One bitter irony of the sustainability movement, across all fields, is that prices tend to be anything but sustainable. Whether it is organic food or shampoo with cruelty-free ingredients or fashion without a footprint, prices are often ridiculous enough to justify the blue-collar suspicion and ridicule.
Sustainable fashion is no exception. But SlowFashioned.com, a blog about the Slow Fashion movement, discusses the “hidden cost of clothes.”
From environmental and human standpoints, the process from raw material to garment creates most of that cost. A study by British firm WRAP, found that the annual clothing footprint of a household is over 1,000 bathtubs of water, the weight equivalent of 100 pairs of jeans, and the carbon emissions of driving a car for 6,000 miles.
And those who follow international news know that the “cost” of many manufacturers’ clothes now includes the lives of over eleven hundred factory workers who died in April’s well-publicized Rana Plaza collapse, as well as the hundreds who died in less-known disasters like the Dhaka fire precisely five months before, not to mention other poor working conditions and child labor to add to disproportionate waste production.
Whether or not this designer or that bought from the factories in Rana Plaza, the collapse is one in a slew of tragedies allowed by an industry intentionally left unregulated. In response to growing consumer awareness and pressure international retailers and designers like H&M and Primark have begun signing safety agreements and pledging money to insure that inspections get done in Bangladeshi factories.
And from an environmental perspective, while designers like H&M & Nike pledge to reduce their carbon footprint or make coats out of recycled bottles, smaller local designers are basing their entire design and corporate structures on being less toxic.
For Ahava Zarembski, an Israeli-Philly designer who is opening her sustainable fashion line, Transformations, in three weeks, clothing is all about self-expression. “I was in a really serious depression,” she explains,“ and I would write poetry just to flush out what I was feeling. And when I was getting out of the depression, I used clothing as a way to first speak to the world because I wasn’t able to speak myself. I wanted to say more than what the designers were saying so I started making it myself.”
Now, partnered with a local tailor and selling skirts via Etsy she currently purchases her materials in New York, as “sustainability isn’t even in the lexicon” on Philly’s Fashion Row, she says.
There are certainly environmental boutiques in Philadelphia. SAVA, founded by Sarah Van Aken, even manufactures their own clothing lines locally, as a way of ensuring good working conditions. And though a few companies, like BLUE RED YELLOW, who grow and produce natural and organic dyes locally, have popped up. But even SAVA purchases textiles and dyes elsewhere.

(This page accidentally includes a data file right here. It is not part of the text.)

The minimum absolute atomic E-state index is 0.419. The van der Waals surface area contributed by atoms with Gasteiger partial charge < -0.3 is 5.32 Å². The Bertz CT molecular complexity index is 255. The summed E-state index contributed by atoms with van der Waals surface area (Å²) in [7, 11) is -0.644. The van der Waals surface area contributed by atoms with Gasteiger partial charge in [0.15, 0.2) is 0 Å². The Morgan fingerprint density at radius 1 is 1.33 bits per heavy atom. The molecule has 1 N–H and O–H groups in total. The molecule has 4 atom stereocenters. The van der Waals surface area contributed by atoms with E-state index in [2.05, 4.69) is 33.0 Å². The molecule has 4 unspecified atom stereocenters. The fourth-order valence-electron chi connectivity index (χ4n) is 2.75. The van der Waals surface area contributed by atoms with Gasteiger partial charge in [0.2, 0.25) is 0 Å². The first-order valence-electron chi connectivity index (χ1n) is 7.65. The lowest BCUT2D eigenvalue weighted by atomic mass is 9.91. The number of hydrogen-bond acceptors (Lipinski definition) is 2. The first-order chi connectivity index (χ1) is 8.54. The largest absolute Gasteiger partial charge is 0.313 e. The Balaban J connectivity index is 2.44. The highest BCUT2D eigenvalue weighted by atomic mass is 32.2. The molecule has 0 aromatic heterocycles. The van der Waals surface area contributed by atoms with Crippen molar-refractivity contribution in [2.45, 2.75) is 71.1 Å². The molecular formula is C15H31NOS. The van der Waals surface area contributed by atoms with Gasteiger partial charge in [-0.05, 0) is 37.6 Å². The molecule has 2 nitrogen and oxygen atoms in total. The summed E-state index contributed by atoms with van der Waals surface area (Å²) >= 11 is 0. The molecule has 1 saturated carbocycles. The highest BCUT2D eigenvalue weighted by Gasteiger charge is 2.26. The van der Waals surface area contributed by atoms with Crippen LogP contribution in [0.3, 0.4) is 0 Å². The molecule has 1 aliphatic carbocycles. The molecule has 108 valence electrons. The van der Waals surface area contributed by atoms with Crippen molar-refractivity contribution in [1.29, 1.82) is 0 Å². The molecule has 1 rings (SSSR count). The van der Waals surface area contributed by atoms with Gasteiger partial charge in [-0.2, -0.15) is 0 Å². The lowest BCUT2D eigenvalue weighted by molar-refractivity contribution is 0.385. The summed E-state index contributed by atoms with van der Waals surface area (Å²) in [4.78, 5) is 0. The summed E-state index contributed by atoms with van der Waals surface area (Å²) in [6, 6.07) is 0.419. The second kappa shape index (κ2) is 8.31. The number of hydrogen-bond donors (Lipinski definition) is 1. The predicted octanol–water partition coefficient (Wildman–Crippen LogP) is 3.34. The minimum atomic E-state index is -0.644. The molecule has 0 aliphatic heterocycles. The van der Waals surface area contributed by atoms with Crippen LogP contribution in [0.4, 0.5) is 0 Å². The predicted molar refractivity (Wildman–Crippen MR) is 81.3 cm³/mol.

And, of course, there’s no doubt that manufacturing abroad is much cheaper, Ahava points out, “and having my designs accessible and affordable is very important to me.” With her line being manufactured in limited numbers by a single tailor over the coming weeks, she has been in talks with local retailers about how to keep prices reasonable.
“I think that’s actually something that lots of people are struggling with. I come in with a sense of, what’s the price point? What would I pay for this garment? And I just started to have the conversations with local buyers of how to do that.”
The one item currently on Ahava’s Etsy account, “Deep Contrasts”—a skirt, which is corduroy on one side and quilted fabric on the other—is selling for $65. While this is more than a low-income family would spend on a skirt, it is less expensive than any non-sale item of clothing on SAVA’s website.
“The answer is community,” says Ahava. “I believe that it takes a village to make change.” This is the reasoning behind a forthcoming Sustainable Fabrics Initiative, a partnership between Ahava and Christina Roberts, the Master Printer at Philadelphia’s Fabric Workshop and Museum. The Initiative intends, among other things, to utilize urban land too high in lead to produce food or to grow organic fibers and dyes, which can be used to produce high-quality textiles. The other source of textiles, according to their press piece, will be “a network of collectors and cleaners of salvaged clothing.”
The Sustainable Fabric Initiative, if successful, could revitalize an industry that once defined Philadelphia. In 1901, 34% of Philadelphians worked in textiles, but by 2010, fewer than 2,100 did. This Initiative could serve as a model for the rest of the nation by creating jobs and producing textiles locally and sustainably.
As companies like H&M and Walmart begin a long and yet, largely, unspecific campaign to rehabilitate working conditions in Bangladesh, Ahava and her partners work to determine how to get around the problem of manufacturing at home and making prices for sustainable, ethically produced clothing realistic and accessible.
As the story of the Rana Plaza collapse indicates, the growth of either of these initiatives will depend upon the companies’ dedication to their goals, and their consumers’ levels of awareness to the broader—human, environmental and fiscal—cost of their clothing. Ahava’s “Transformations” line opens in three weeks. E-mail her via her website to pre-order, mention Art Attack, and get a 15% discount.